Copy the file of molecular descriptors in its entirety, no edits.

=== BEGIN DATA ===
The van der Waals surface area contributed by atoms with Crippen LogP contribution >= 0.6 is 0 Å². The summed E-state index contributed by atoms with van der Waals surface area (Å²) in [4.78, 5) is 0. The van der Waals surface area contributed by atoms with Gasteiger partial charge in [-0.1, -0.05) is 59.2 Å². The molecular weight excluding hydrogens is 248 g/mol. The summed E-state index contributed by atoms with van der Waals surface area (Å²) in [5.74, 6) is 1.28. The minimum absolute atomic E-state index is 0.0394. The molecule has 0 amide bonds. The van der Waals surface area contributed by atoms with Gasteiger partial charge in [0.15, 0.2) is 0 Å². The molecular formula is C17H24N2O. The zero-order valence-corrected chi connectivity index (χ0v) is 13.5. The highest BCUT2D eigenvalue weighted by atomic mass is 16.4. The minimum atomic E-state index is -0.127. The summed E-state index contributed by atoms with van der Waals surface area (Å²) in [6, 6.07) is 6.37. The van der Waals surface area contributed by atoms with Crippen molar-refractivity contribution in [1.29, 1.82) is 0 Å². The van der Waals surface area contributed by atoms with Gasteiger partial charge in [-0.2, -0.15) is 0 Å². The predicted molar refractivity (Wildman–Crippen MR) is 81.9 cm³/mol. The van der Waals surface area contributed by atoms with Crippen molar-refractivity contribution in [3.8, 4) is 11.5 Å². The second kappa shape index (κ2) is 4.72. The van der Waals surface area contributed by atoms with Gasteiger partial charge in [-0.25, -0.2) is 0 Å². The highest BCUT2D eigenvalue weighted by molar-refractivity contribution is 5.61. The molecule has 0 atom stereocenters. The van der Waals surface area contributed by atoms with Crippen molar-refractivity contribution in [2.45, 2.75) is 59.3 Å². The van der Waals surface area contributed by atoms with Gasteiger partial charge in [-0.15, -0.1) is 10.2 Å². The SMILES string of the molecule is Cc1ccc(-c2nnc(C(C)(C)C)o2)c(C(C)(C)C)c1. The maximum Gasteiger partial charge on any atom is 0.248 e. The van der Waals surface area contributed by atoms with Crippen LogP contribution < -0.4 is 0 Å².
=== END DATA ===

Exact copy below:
The van der Waals surface area contributed by atoms with Crippen LogP contribution >= 0.6 is 0 Å². The summed E-state index contributed by atoms with van der Waals surface area (Å²) in [4.78, 5) is 0. The van der Waals surface area contributed by atoms with Gasteiger partial charge in [-0.1, -0.05) is 59.2 Å². The molecular weight excluding hydrogens is 248 g/mol. The summed E-state index contributed by atoms with van der Waals surface area (Å²) in [5.74, 6) is 1.28. The minimum absolute atomic E-state index is 0.0394. The molecule has 0 amide bonds. The van der Waals surface area contributed by atoms with Gasteiger partial charge in [0.15, 0.2) is 0 Å². The molecular formula is C17H24N2O. The zero-order valence-corrected chi connectivity index (χ0v) is 13.5. The highest BCUT2D eigenvalue weighted by atomic mass is 16.4. The minimum atomic E-state index is -0.127. The summed E-state index contributed by atoms with van der Waals surface area (Å²) in [6, 6.07) is 6.37. The van der Waals surface area contributed by atoms with Crippen molar-refractivity contribution in [1.29, 1.82) is 0 Å². The van der Waals surface area contributed by atoms with Gasteiger partial charge in [-0.2, -0.15) is 0 Å². The predicted molar refractivity (Wildman–Crippen MR) is 81.9 cm³/mol. The van der Waals surface area contributed by atoms with Crippen molar-refractivity contribution in [3.8, 4) is 11.5 Å². The second kappa shape index (κ2) is 4.72. The van der Waals surface area contributed by atoms with Gasteiger partial charge in [-0.25, -0.2) is 0 Å². The highest BCUT2D eigenvalue weighted by molar-refractivity contribution is 5.61. The molecule has 0 atom stereocenters. The van der Waals surface area contributed by atoms with Crippen molar-refractivity contribution in [2.45, 2.75) is 59.3 Å². The van der Waals surface area contributed by atoms with Gasteiger partial charge in [-0.15, -0.1) is 10.2 Å². The SMILES string of the molecule is Cc1ccc(-c2nnc(C(C)(C)C)o2)c(C(C)(C)C)c1. The maximum Gasteiger partial charge on any atom is 0.248 e. The van der Waals surface area contributed by atoms with Crippen LogP contribution < -0.4 is 0 Å².